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The thoughts of CS Lewis, message of “hope and faith” in the human being “for the current moment” – Exaudi

Professor María Luz Álvarez García, from the Faculty of Teaching and Pedagogical Sciences of the Catholic University of Valencia (UCV), carried out research on the writer and professor at the University of Oxford CS Lewis (1998- 1963), author of a book as well -works known as the Cosmic Trilogy, the seven volumes of The Chronicles of Narnia and the Devil’s Letters to His Nephew essays (1942) and A Sorrow of Observation (1961). According to Álvarez García, “Lewis serves as a guide for the situations and circumstances we encounter in the present moment and provides not only invaluable advice, but also hope and faith that the essence of the human being is eternal and indestructible. »

“Despite the attacks suffered by man in his ranks, Lewis always maintained that human creativity will be present sooner or later, despite the trials and difficulties which, individually and collectively, they will undoubtedly face at all times and in any place,” he said.

In this sense, this professor’s study, which is part of her doctoral thesis, refers to the faith of the British writer: “Lewis’s ability to communicate, the liveliness and freshness of his literary style, his eloquence and his knowledge allowed him to become a champion of the defense of Christianity. He was someone eager to share his belief in the intellectual and imaginative power that comes with the Christian faith.

“Since his return from atheism to theism and then to Christianity, his entire life has been oriented with this compass. He probably made more converts through his conferences, his talks and his books than through the work of eminent theologians, more erudite on the subject, but less close to the public,” he says.

Literature as a form of knowledge of what humanity shares

Álvarez García points out, on the other hand, that Lewis proposed in his 1961 essay The reading experience (Alba Editorial, 2000) a proposal for a “new” literary criticism at the time “which opened the way for later literary criticism”. The Northern Irish intellectual develops the concept of literature as “Logos”; that is, literature “as a form of knowledge of what humanity shares.”

The UCV professor states that, according to Lewis, “this substrate, the Logos, would be expressed in various forms and ways; Its message would be transmitted through the arts and literature, which are the ways in which the human being, thanks to the faculty of imagination aided by reason, exercises his creative activity in the world, in response to the “Great Imagination » ».

Professor María Luz Álvarez García

According to Álvarez García, “in Lewis, art, great literature, in this case, is both messenger and message, hence its capacity to transmit and to be Logos”. Thus, “the writer transmits in the work a seed which, if the ground is favorable, will germinate in the mind of the reader, giving rise to a generative process analogous to that which occurs in the physical nature of things”.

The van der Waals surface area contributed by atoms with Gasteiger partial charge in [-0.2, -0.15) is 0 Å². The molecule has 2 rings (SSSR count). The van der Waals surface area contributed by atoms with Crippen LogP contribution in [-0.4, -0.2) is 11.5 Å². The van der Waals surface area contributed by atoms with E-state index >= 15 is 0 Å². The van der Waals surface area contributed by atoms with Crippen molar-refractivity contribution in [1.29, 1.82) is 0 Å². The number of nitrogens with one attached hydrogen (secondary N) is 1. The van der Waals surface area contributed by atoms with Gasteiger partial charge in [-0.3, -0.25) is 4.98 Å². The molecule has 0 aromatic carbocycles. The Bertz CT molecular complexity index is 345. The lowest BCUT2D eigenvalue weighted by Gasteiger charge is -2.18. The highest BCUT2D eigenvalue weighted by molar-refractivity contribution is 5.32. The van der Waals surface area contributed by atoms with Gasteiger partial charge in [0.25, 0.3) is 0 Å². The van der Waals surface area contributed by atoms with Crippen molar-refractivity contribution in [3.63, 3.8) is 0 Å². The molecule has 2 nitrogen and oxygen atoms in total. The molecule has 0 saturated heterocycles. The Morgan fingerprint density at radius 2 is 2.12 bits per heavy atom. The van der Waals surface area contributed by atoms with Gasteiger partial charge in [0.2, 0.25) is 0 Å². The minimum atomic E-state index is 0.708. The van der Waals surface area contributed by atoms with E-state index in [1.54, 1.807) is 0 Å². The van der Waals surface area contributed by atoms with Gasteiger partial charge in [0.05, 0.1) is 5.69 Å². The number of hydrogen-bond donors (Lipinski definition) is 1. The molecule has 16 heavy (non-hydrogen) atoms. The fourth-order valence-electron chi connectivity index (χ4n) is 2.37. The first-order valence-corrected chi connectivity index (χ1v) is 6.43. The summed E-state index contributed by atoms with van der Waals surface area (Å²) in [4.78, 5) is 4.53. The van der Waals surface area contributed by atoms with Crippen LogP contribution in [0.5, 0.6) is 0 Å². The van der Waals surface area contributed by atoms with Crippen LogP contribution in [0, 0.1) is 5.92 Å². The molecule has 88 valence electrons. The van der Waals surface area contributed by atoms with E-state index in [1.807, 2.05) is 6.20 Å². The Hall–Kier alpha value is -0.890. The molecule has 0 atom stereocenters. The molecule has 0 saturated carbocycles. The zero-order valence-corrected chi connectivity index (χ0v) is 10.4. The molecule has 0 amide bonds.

Lewis was “deeply interested in myths,” and this expert believes that “the ultimate goal of Lewis’s work is to unite imagination, reason, and faith in order to reach the truth behind the appearances of sense perceptions.” This truth would be within the reach of all men, since there would be a substrate common to all humanity, formed by the broad and vast human experience and accessible on condition of having the appropriate receptive attitude; that is, ensuring that the individual self does not get in the way.

Great literature “remedy of provincialism”

The teaching professor emphasizes that Lewis considered necessary a concrete attitude towards the reading experience: “To receive literature, it is an inexorable condition for getting out of oneself: putting aside preconceived ideas, one’s own interests, mental associations and giving in. ” at work. That is to say, individuality must be temporarily put aside to surrender to what reading can provide. The motto Lewis offers in front of each work of art is: “Look. Hear. Receive””.

“To capture the message of the work, the Logos that it transmits, the reader will have to look carefully at what is presented to him, listen to what it tells him and give him space, receive the work. On the contrary, when using literature, the reader precisely imposes his individuality, his own ideas, desires or attitudes towards the work, thus becoming immune to its message,” he asserts.

Lewis’s literary theory establishes, according to Álvarez García, that “a good book is recognized as such because it allows for good reading.” In other words, “it brings thoughts to the reader, helps them understand certain aspects of life, offers them another look at the world and at themselves and makes them good readers. After the experience of good literature, the reader grows, his intelligence, his capacity for judgment and his sensitivity are refined, broadened and deepened. This is why great literature helps him get out of himself, cures him of provincialism.

“Now, a bad book feeds the reader’s “selfish” fantasies, flatters his vanity and, by giving rise to his desires without wondering where they come from or where they are going; “This locks him once again into his restricted and known circle,” he remarks.